tThe surprise success of 2007’s Juno gave Hollywood an unusual new star, an outspoken young stripper-turned-screenwriter whose existence upended the industry’s dusty expectations, and who became difficult to easily pigeonhole. Diablo Cody, who wrote her first successful screenplay before she turned 30, was rewarded with an Oscar and in a profession where household names are rarer than rare, she became a minor celebrity, with all eyes fixed on which one she would become. your next step.
Cody’s follow-up, the poppy supernatural horror Jennifer’s Body, turned those plaudits into ridicule: an Oscar winner suddenly attracted the unfair attention of the Razzies (an admittedly atrocious institution with a deeply stupid voting record) and repelled that of the public. The response was a mix of bewilderment and bile and only years later did she begin to find an audience as a Midnight Movie mainstay and the subject of one musing after another praising her astute feminism and her deeply underrated performance by Megan Fox. Her stature has grown. to the point that Cody’s new film, Lisa Frankenstein, possibly only exists because of it, another high school-set horror comedy sold as the latest from the Jennifer’s Body writer, a curious twist and an encouraging sign of how the streaming Access has helped turn mistakes into successes in recent years.
But while it is a green light in itself, it is the well-deserved victory that was owed to Cody years before, the actual outcome is not entirely certain for those of us who are watching, and those of us who have been waiting, a cult classic wannabe that we will have sadly forgotten by morning.
As with the vastly superior Jennifer’s Body (though still more uneven than its most enthusiastic defenders would like to admit), Cody takes the elements of a classic monster movie and gives them a remix. This time it’s the late ’80s, a period perfectly suited to Cody’s nostalgia, and our unpopular teen protagonist is now Lisa (Kathryn Newton), struggling to find her place at a new high school. She has a dark and gruesome history (her mother was murdered by a masked killer) and she prefers to spend time at the local cemetery than at house parties, even though her new stepsister (Liza Soberano) tries to involve her. In a series of circumstances involving the accidental ingestion of a hallucinogen, an attempted rape, and a spooky green storm, Lisa’s favorite grave is unearthed and a reanimated corpse (Riverdale’s Cole Sprouse) becomes a secret she must keep hidden. in his closet.
It’s very much the PG-13 gateway drug to the harsher R-rated horror of Jennifer’s Body, a happier, sillier film that not only takes place in the ’80s, but demands comparison to the horror-comedy brand. teenager launched at that time. But director Zelda Williams, daughter of Robin, is not only aiming for the lesser-known compositions (My Boyfriend’s Back, My Demon Lover, Teen Witch, Weird Science), but is boldly attempting to riff on Heathers and primarily evoke the spirit of Tim . Burton, to the surreal suburban setting and a gothic animated sequence. There’s a real commitment to the part, helped by Cody’s attention to detailed period references, but the film never reaches the heights it seeks with pacing that feels a little off and a script that’s sloppy when it should. Be skilled. Lisa’s willingness to help her new, zombified friend on a murderous quest for body parts never makes much sense given how grotesque and uncaring he is and how relatively easy it seems for her to find acceptance elsewhere. We’re never quite sure who Lisa really is, style aside, and Newton, who struck the balance between comedy and horror in 2020’s much more assured genre mash-up, Freaky, feels equally lacking in confidence. His performance works in parts, but he’s a note-perfect Sovereign and a loudly unpleasant Carla Gugino as her evil stepmother who steal the show, both more in tune with the tropes of the era.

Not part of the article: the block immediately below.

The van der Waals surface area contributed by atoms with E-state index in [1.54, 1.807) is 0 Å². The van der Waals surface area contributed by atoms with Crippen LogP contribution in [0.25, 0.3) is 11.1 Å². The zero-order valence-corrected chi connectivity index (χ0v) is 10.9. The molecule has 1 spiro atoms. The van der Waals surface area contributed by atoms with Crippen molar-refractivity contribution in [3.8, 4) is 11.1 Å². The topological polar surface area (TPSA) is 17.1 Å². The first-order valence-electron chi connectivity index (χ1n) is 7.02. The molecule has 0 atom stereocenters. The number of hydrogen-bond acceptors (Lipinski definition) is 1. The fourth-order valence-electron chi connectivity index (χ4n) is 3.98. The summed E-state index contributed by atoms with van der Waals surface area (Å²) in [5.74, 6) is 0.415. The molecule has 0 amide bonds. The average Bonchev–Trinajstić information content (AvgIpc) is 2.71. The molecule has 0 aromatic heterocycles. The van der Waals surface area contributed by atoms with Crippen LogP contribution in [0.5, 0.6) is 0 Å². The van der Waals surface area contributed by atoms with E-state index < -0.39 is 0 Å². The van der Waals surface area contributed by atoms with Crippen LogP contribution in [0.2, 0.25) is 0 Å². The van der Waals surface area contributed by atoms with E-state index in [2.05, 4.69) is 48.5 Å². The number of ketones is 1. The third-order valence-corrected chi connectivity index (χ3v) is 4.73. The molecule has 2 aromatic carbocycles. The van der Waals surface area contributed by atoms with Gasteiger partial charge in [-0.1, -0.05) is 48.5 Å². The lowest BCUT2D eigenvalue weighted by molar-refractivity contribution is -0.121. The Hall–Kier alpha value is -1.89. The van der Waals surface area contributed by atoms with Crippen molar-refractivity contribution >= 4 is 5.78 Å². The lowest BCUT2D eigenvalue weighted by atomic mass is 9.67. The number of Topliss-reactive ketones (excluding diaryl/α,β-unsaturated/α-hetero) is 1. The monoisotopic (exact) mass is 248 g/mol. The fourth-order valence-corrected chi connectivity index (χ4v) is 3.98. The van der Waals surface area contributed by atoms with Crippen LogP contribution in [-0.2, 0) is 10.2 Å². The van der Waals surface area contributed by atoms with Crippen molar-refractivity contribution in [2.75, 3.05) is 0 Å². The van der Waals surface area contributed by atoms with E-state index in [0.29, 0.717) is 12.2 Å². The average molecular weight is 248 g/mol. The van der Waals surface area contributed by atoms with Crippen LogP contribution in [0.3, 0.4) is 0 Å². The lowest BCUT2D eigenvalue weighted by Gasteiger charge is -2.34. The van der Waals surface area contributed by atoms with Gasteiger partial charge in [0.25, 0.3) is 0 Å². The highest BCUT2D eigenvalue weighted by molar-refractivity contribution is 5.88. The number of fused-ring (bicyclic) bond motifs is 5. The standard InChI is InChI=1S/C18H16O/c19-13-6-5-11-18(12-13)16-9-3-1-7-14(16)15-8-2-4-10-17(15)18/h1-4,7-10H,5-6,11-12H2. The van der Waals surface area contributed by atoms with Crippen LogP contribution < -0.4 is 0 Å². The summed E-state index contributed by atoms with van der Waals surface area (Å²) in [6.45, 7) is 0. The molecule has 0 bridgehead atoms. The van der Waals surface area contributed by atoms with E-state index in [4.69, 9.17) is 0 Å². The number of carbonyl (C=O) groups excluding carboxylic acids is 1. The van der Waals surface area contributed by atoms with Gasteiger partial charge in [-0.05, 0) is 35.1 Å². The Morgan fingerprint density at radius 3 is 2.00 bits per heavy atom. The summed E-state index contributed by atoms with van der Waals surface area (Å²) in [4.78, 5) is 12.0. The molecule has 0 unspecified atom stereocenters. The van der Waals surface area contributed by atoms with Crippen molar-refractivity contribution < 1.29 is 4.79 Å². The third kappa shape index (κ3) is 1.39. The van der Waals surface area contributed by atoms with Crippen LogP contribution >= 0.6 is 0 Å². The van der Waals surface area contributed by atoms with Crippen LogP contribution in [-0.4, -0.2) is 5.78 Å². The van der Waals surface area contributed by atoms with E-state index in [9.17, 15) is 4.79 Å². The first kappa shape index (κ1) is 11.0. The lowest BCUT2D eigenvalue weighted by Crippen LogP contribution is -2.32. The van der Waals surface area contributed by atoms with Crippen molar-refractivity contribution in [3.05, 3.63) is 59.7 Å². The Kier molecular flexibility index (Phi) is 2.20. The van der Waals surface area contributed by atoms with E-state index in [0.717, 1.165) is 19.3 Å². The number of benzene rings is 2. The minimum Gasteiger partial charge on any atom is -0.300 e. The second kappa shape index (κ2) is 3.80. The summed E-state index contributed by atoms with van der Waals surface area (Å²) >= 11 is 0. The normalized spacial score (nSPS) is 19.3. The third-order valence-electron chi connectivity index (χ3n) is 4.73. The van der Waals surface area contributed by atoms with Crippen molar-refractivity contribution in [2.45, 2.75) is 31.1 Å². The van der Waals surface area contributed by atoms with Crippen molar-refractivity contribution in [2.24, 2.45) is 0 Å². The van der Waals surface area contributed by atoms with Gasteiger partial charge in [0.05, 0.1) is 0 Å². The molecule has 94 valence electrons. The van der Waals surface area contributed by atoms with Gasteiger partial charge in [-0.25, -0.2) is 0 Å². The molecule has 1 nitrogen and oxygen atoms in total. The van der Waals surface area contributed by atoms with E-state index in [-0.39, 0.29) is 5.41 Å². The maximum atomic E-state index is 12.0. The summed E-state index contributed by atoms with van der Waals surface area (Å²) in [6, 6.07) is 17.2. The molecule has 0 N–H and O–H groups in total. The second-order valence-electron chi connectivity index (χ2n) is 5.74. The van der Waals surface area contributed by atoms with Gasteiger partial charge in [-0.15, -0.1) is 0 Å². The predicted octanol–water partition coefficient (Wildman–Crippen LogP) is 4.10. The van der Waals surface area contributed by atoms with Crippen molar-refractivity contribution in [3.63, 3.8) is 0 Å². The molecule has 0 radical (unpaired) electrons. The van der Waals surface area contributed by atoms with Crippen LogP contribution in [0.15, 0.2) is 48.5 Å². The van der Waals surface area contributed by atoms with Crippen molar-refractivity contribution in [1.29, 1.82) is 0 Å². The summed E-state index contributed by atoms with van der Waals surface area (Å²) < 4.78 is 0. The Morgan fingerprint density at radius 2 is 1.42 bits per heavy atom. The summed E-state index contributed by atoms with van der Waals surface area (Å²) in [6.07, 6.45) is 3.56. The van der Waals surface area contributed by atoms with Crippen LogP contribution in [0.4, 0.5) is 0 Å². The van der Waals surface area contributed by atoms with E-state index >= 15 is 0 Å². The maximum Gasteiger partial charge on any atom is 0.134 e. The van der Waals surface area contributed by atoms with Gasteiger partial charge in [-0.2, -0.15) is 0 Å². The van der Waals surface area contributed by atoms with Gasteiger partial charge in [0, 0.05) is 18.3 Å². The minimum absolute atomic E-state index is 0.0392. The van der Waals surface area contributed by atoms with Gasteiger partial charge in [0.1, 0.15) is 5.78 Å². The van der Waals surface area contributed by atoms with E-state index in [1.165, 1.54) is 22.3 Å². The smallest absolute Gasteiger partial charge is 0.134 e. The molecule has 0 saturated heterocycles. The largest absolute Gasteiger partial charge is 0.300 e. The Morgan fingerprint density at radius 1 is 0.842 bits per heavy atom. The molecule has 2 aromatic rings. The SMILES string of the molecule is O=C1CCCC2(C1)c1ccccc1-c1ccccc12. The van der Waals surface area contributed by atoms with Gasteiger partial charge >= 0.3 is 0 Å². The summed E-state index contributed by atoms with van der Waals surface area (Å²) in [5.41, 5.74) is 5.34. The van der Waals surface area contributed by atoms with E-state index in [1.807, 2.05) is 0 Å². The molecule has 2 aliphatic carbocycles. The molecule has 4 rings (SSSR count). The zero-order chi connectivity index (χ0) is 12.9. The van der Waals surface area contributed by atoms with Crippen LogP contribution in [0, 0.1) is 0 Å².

The film feels a little caught between two worlds, a teen sleepover comedy bordering on body horror, so some scenes feel clumsily sanitized, as if an unrated DVD were on the way, full of gory excess, the dialogue Cody’s spiky character also feels a little weakened by his need to hold back (his wildly underrated 2011 comedy Young Adult remains one of the best, nastiest films ever made). Instead of proving that he’s a new rewatchable favorite for a teenage audience of Wednesday goth fans, he ends up being better suited for his parents to point out and remember. Admittedly, Lisa Frankenstein wears inspiration from her on her black lace sleeves, never feigning true originality, but there’s only so much looking back we can handle without things moving at least a little forward. Bringing a subgenre back from the dead, Cody and Williams could use a little more life.